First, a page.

Academic journal article Journal of Management and Organization

The Impact of Prestigious Top Management Team on International Alliance Formation: Evidence from Taiwanese Electronics Firms

Academic journal article Journal of Management and Organization

The Impact of Prestigious Top Management Team on International Alliance Formation: Evidence from Taiwanese Electronics Firms

Article excerpt

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Forming strategic alliances is a critical strategic action for firms because it generates potential benefits, such as providing access to complementary knowledge or resources, risk sharing, and increased speed of market entry (Gulati, 1998). In today's environment, with its high levels of international competition, firms are therefore more actively seeking to form international strategic alliances as these facilitate the firms' engagement in value-added activities globally (Bartlett & Ghoshal, 1989). This has led to the phenomenon of international strategic alliances to become an important research topic to be explored (Dunning, 1995; Dacin, Hitt, & Levitas, 1997; Dunning & Lundan, 2008). Extant research has examined the impact of organizational characteristics, such as organizational structure and strategy, on the formation of international strategic alliances (e.g., Doz & Hamel, 1998). However, the drivers of group-level factors, such as the characteristics of the top management team (TMT), have received less attention (Lee & Park, 2008).

Although Lee and Park (2008) examined the effect of TMT international exposure on international alliance formation, their work focused on the impact of substantive characteristics of TMTs, i.e., TMTs' abilities and social ties related to international environments. However, their work did not address the issues of asymmetric information or information disadvantages and how these impact international alliance formation, despite them being critical in cross-border alliances (Reuer & Ragozzino, 2014). To fill this gap, this study bases its argument on signaling theory (Spence, 1974), positing that prestige characteristics of TMTs signal the quality of firms and therefore lessen the problem of asymmetric information. This study thus examines how TMTs' prestige characteristics impact the formation of international strategic alliances.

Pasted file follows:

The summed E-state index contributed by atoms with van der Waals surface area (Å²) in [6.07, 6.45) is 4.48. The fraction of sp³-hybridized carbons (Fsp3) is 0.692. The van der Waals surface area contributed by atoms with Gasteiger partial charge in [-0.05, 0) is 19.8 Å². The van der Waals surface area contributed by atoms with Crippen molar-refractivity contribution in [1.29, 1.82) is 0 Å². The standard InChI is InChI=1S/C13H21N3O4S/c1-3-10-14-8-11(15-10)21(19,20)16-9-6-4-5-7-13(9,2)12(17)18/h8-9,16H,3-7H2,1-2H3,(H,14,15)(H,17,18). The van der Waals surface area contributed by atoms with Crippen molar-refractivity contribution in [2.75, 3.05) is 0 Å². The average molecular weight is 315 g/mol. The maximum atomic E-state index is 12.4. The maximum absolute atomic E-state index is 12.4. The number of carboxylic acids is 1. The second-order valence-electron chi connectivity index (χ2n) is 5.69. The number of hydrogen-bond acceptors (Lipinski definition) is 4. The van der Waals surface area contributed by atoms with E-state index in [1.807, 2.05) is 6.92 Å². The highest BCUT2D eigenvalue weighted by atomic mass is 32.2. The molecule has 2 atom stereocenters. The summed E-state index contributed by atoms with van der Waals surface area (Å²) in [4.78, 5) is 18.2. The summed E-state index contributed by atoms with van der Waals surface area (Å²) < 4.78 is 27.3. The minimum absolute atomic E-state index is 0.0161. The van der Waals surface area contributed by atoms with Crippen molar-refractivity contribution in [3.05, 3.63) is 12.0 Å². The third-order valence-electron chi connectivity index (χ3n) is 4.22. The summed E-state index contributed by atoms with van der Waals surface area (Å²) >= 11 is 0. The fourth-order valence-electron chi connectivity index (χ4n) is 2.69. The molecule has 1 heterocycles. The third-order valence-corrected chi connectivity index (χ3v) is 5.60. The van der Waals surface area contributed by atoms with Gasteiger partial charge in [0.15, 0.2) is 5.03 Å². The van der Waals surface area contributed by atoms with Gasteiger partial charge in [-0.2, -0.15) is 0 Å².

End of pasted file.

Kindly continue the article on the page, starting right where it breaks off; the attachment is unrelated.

Strategic alliances are voluntary arrangements that involve collaborative activities among firms, including sharing, exchanging, or co-developing resources or capabilities to achieve common goals (Harrigan, 1986; Contractor & Lorange, 1988). When these collaborative arrangements are among partners from different countries, international strategic alliances are formed (Inkpen, 2001). Such alliances are a type of international value-added activity for the strategic partners because their resources and capabilities are pooled across national borders and their interactions generate synergies. Consequently, international strategic alliances, a type of hybrid governance, can enhance the survival rate of firms and lay the foundation on which a firm can build its sustained competitive advantage (Dunning, 1995; Dyer & Singh, 1998; Stettner & Lavie, 2014). Despite the important role, international strategic alliances can have for a firm's sustained success, they have received less attention in comparison with domestic alliances.

The benefits that international strategic alliances may provide a firm are clear. However, not all firms are willing to seek potential alliance partners internationally. One of the major challenges for the formation of international strategic alliances is unfamiliarity between potential partner firms. This holds particularly true when the focal firms are located in an emerging economy. This is because the market information mechanism in such economies is often imperfect (Hoskisson, Eden, Lau, & Wright, 2000), which can lead potential foreign alliance partners to lack information about the quality of the firms, and thus cause them to hesitate to choose these firms as their alliance partners.

When firms lack international legitimacy, their quality may not be represented by firm-level characteristics. It is therefore necessary to determine which other characteristics adequately reflect their quality. …

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